out of


The Good Heart
Directed by Dagur Kári
ICELAND/FRANCE/DENMARK/GERMANY/95 MINUTES/SPECIAL PRESENTATIONS

Unapologetically oddball from start to finish, The Good Heart casts Brian Cox as Jacques - an almost impossibly surly bartender who forges a tentative friendship with a meek homeless kid (Paul Dano's Lucas) after suffering his fifth coronary. Jacques, perhaps realizing that he doesn't have much time left, decides to pass on his years of misanthropic wisdom to Lucas by putting him to work in his bar, with the movie subsequently revolving around the two characters' plotless escapades (as well as that of the various regulars that seem to make Jacques' establishment their home away from home). Filmmaker Dagur Kári has infused The Good Heart with an almost distractingly grimy visual sensibility that initially threatens to render the movie's positive attributes moot, with the viewer's patience inevitably rewarded as the relationship between Jacques and Lucas becomes more and more compelling as the thin storyline unfolds. There's little doubt that Cox's absolutely spellbinding work plays a significant role in the film's mild success, as the actor steps into the shoes of his abrasive and downright mean-spirited character (ie he says things like, "we're not here to save people, we're here to destroy them") with a fearlessness that's nothing short of hypnotic. Kári's episodic screenplay eventually lends the proceedings the feel of a gritty sitcom (ie think Cheers without the jokes or accessible characters), with the stellar performances and gleefully idiosyncratic atmosphere ultimately cementing The Good Heart's place as a minor triumph.

out of


Solitary Man
Directed by Brian Koppelman and David Levien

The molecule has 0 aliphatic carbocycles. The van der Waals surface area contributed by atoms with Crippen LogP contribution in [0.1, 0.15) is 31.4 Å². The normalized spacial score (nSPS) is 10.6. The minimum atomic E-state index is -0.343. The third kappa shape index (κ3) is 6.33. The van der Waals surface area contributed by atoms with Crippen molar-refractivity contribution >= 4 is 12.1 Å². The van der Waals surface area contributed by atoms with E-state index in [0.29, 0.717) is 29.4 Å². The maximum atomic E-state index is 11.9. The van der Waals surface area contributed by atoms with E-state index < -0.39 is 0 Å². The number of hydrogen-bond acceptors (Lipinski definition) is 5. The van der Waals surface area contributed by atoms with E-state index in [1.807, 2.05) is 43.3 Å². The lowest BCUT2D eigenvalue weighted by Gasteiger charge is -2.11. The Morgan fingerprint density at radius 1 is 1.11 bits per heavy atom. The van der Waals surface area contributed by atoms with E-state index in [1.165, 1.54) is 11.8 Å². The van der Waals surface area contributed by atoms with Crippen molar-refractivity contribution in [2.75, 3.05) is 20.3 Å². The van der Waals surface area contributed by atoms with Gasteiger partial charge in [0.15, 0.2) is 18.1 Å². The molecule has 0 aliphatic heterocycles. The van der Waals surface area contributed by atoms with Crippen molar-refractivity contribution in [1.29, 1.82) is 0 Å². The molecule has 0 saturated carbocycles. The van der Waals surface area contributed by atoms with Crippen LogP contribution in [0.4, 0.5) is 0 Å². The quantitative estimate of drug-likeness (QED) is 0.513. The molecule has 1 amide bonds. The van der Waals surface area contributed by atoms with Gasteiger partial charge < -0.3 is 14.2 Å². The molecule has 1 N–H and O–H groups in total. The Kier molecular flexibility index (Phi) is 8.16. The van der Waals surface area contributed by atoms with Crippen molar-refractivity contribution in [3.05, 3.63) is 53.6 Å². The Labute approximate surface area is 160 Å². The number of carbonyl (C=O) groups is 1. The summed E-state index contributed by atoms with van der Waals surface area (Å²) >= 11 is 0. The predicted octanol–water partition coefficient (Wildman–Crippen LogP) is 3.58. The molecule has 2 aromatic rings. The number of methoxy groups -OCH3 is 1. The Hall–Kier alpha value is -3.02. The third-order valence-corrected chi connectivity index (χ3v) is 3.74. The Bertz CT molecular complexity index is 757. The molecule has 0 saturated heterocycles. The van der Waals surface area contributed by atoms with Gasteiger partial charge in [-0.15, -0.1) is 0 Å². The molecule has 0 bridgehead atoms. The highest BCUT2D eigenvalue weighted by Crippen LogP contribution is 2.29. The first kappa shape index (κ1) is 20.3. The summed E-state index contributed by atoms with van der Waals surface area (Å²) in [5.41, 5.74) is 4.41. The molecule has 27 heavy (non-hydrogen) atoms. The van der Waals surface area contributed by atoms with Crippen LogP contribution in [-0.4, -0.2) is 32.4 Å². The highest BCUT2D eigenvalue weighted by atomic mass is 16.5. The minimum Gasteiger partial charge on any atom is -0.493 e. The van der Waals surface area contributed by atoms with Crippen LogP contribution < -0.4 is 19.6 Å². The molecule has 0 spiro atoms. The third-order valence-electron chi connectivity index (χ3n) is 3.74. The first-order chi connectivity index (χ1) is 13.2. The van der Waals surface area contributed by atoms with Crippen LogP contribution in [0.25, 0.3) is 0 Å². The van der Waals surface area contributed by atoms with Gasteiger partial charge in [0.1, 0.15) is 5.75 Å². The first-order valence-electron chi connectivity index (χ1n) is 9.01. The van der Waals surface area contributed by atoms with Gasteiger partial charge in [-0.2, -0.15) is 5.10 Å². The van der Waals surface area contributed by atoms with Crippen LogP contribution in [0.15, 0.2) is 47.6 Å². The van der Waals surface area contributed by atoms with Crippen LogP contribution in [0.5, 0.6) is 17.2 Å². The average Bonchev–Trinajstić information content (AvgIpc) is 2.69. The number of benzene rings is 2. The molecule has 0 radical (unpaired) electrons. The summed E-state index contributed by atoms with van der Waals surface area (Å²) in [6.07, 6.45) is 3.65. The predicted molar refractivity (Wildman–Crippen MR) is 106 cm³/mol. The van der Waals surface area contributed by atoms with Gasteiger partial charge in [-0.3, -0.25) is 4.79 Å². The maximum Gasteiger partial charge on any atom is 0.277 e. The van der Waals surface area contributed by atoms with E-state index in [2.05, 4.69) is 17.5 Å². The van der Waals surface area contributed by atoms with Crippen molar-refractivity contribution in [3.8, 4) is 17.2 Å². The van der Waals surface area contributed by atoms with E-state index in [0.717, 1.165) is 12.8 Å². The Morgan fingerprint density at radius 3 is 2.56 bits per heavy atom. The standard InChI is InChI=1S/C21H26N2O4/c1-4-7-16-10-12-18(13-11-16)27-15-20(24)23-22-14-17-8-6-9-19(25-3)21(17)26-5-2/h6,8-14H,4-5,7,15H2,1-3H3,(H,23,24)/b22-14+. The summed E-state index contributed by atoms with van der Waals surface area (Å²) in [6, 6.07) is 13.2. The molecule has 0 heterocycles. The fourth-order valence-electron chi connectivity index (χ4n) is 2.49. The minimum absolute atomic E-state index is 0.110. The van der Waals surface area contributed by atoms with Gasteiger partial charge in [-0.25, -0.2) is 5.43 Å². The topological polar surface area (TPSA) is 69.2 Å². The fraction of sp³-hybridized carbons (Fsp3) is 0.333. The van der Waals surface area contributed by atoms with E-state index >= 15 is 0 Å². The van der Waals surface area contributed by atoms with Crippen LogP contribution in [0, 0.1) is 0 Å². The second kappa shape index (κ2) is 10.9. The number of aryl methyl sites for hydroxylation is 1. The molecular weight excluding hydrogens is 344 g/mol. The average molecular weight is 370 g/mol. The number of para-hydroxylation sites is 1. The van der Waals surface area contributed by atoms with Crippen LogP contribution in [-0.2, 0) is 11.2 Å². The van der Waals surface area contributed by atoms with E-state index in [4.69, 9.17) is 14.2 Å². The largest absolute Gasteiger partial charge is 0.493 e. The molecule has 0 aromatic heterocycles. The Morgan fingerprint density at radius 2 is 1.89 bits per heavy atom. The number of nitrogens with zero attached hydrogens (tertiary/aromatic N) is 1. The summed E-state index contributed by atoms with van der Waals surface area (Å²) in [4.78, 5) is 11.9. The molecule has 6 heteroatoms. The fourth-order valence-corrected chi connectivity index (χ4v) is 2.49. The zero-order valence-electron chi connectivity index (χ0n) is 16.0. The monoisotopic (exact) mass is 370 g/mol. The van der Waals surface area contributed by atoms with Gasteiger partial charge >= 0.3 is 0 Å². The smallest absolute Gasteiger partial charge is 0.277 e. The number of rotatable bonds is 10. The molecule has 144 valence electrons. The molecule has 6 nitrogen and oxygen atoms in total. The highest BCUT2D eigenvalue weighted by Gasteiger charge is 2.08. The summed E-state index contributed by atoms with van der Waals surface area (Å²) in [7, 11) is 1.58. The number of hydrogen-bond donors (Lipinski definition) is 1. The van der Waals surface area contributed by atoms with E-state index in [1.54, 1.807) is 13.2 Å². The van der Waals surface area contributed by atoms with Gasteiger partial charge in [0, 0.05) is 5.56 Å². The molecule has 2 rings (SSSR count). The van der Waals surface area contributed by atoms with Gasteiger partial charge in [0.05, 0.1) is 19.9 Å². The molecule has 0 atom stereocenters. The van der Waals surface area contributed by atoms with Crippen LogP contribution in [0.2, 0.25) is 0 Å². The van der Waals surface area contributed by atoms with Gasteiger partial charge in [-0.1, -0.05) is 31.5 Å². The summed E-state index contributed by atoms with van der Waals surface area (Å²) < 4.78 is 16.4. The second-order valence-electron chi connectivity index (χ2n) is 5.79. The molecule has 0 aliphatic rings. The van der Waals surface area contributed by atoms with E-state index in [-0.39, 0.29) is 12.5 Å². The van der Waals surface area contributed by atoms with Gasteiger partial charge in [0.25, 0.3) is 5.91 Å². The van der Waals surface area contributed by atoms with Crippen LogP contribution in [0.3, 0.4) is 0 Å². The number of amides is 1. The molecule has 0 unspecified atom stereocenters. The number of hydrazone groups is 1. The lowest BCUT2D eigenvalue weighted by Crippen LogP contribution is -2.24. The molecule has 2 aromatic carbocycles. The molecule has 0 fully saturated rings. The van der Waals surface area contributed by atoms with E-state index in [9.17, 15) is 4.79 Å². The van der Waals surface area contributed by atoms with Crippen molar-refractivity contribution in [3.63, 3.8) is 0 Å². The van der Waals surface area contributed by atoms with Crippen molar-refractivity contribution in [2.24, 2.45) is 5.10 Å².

USA/90 MINUTES/SPECIAL PRESENTATIONS

The first effort from filmmakers Brian Koppelman and David Levien since 2001's Knockaround Guys, Solitary Man casts Michael Douglas as Ben - a once-successful car dealer who has become a shadow of his former self following a business scandal that has essentially left him broke. There's little doubt that Koppelman and Levien have created a low-key character study that's primarily held aloft by Douglas' expectedly ingratiating performance, with the relatively lighthearted nature of the movie's opening half hour effectively drawing the viewer into the proceedings - as it becomes virtually impossible to resist Ben's newfound mentor/protege relationship with an awkward college student (Jesse Eisenberg's Cheston). Douglas' charismatic work is matched by an impressively diverse supporting cast that includes Susan Sarandon, Danny DeVito, and Mary-Louise Parker, and it's clear that Solitary Man is generally at its best when focused on Ben's encounters with the various folks in his life. The movie's inevitable progression into darker, more somber territory isn't quite as abrupt as one might've feared, admittedly, yet it's hard to deny that the shift from comedy to drama slowly but surely drains the proceedings of its momentum (ie it's just not as compelling as it was at the outset). Still, Solitary Man lives up to its promise as a better-than-average showcase for Douglas' still extremely potent talent and it's worth noting that the film ultimately makes a fine companion piece to 2000's (undeniably superior) Wonder Boys.

out of


Life During Wartime
Directed by Todd Solondz
USA/96 MINUTES/SPECIAL PRESENTATIONS